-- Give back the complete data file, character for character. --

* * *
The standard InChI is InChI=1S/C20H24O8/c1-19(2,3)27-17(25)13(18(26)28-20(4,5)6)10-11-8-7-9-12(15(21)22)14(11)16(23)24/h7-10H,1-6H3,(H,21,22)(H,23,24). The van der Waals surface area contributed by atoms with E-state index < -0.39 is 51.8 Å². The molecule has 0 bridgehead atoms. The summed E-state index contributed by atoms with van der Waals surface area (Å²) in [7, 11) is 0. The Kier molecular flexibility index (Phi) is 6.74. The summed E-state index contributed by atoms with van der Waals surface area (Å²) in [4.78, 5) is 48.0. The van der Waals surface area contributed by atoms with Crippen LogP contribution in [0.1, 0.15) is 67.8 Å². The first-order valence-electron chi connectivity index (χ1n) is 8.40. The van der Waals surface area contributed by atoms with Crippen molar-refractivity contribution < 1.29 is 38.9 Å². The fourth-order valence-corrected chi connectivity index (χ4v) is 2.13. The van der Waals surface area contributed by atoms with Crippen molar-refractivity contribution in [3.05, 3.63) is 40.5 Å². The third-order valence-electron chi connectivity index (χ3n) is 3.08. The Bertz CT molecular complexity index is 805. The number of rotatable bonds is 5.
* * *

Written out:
The standard InChI is InChI=1S/C20H24O8/c1-19(2,3)27-17(25)13(18(26)28-20(4,5)6)10-11-8-7-9-12(15(21)22)14(11)16(23)24/h7-10H,1-6H3,(H,21,22)(H,23,24). The van der Waals surface area contributed by atoms with E-state index < -0.39 is 51.8 Å². The molecule has 0 bridgehead atoms. The summed E-state index contributed by atoms with van der Waals surface area (Å²) in [7, 11) is 0. The Kier molecular flexibility index (Phi) is 6.74. The summed E-state index contributed by atoms with van der Waals surface area (Å²) in [4.78, 5) is 48.0. The van der Waals surface area contributed by atoms with Crippen LogP contribution in [0.1, 0.15) is 67.8 Å². The first-order valence-electron chi connectivity index (χ1n) is 8.40. The van der Waals surface area contributed by atoms with Crippen molar-refractivity contribution < 1.29 is 38.9 Å². The fourth-order valence-corrected chi connectivity index (χ4v) is 2.13. The van der Waals surface area contributed by atoms with Crippen molar-refractivity contribution in [3.05, 3.63) is 40.5 Å². The third-order valence-electron chi connectivity index (χ3n) is 3.08. The Bertz CT molecular complexity index is 805. The number of rotatable bonds is 5.